The relationships that you build, they don’t go away, unless screw somebody or you do something to ruin it. Stephen Covey pointed out years ago when he talked about the relationship bank account. He says, “If you bump into a high school friend. You pick up where you left off many years ago.” Those who we’re in touch with on a daily, weekly basis, our spouse, our children, our close friends. We need to constantly work on the relationship and that’s where there’s an opportunity. If you have a good relationship with somebody, it’s going to be there for years unless you ruin it. This is something. I came to realize that. I didn’t think about this when I was starting my own networks. I realized that I needed a way to get in front of my ideal clients I didn’t have the money at the time to spend on pay per click ads. I realized, “If we did joint ventures, then I pay people after I get paid as opposed to paying out before and not knowing if I will get paid.”
That’s what started it. Looking back and noticing what I did well in the community that we built and seeing how many people join masterminds or start a mastermind. It peters out over time. I came to realize that I had figured something out that was special and important. Now, I’m helping other people build their own Alchemy Network so that they can have their own unfair advantages, especially when they’re competing with the celebrity types. The ones who are very visible. The guru types in their industries. Not everybody is interested in being a guru. Not everybody’s interested in being a celebrity. You have to have your own unfair advantage. That’s how I see this.
You made a point of saying that these relationships, if you don’t see somebody for twenty years, it’s almost as if time stopped because you’re back in touch. I have found that to be somewhat true and somewhat not true in the sense that my relationships, the ones that I cared the most about require maintenance. It is not quite the maintenance of a wife or a husband, but the type of maintenance that requires an effort to stay in touch. More importantly, not just to talk but to care. To be in a place where you are sincerely interested in the welfare of your friend and/or your associate. You share those types of conversations, if not on a super regular basis, at least on a semi-regular basis so that there is that continuity. Don’t you feel as if what you’re talking about in building a network like this promotes that type of relationship?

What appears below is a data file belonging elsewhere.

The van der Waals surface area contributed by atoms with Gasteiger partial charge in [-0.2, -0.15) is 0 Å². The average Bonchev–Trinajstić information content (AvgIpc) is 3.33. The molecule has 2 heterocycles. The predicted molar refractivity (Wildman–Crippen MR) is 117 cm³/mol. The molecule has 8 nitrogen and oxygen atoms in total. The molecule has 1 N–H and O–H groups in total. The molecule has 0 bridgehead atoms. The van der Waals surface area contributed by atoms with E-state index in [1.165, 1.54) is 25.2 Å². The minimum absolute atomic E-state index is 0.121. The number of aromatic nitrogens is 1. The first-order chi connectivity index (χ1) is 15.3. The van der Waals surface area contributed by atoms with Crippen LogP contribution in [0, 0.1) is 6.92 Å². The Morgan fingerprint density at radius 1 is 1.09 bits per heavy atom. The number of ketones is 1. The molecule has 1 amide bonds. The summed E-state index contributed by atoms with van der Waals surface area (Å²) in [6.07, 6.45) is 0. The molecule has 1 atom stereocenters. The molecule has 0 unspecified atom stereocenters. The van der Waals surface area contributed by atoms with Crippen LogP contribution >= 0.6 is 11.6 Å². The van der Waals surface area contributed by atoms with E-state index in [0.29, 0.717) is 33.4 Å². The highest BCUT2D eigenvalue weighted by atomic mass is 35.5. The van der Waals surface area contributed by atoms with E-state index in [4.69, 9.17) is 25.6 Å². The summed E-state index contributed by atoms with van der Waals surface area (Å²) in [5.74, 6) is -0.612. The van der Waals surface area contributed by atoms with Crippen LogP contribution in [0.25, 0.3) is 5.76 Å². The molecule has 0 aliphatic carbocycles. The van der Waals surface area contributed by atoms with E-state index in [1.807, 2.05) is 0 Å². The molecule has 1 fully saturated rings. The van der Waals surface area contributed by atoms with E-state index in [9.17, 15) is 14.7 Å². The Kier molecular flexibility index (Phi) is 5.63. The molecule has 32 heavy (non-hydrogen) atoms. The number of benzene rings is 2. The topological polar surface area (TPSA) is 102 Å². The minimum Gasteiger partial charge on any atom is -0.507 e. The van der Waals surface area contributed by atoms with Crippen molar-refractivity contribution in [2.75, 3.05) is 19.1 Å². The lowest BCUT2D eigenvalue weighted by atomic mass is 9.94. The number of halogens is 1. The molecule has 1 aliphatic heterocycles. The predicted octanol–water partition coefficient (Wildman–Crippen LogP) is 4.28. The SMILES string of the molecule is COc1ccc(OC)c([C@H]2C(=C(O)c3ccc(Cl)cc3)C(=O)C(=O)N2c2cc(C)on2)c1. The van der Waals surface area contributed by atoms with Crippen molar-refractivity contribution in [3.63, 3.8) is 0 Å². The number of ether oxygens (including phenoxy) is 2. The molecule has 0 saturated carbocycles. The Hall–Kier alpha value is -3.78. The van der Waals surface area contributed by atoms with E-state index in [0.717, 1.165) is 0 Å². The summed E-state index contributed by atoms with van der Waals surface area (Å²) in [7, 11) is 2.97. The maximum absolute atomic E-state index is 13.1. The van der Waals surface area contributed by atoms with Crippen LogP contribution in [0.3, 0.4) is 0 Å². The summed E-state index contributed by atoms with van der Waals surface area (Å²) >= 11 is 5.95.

That’s absolutely true. The point I was making is that no one can take it away from you. Relationships take time. They take thought perhaps to be thoughtful, to be considerate. This is why you want to be strategic about who you’re inviting into your Alchemy Network. This is one of the first ideas that I can share, if you’re looking for people who can be valuable to you. The first principle of a thriving Alchemy Network is to be valuable to those who can be valuable to you. Ultimately, that’s what it’s about. It doesn’t mean that you’re only valuable to somebody looking for something in return. That’s not at all what I’m talking about. It is being smart. If you’re looking to accomplish certain things in life, you’re going to have to build certain kinds of relationships. A relationship is as much about you investing in somebody else, but it should be the right person. You’re absolutely right. We’re on the same page there.To build a thriving community and culture, people need to feel a sense of belonging. Click To Tweet
There are five main areas. I’ll give the overview first and then we can maybe go a little deeper into some of them. There are five main areas that they need to go through, to work through, to build out in order to build an Alchemy Network that is comprised of well-placed people who could send you ideal clients on an ongoing basis. The first is you’ve got to have a clear concept. What is the big idea for your Alchemy Network? What’s the clear concept? There are two parts to that. The first question is who is your ideal member? Who are the members that you want? I don’t care who you are, you have options for this. The first question or the first aspect of this is, am I looking to attract colleagues who can help me get in front of their audiences? Maybe an accounting firm that has a large client base of certain types of businesses. It might be somebody as an example of a colleague type. That’s one option. The other is you have your group intended for your ideal clients directly. Like my client, let’s call him Mike. He is building a network of senior executives who are in a position to hire him. He started getting some questions. He started conversations about how he might help people.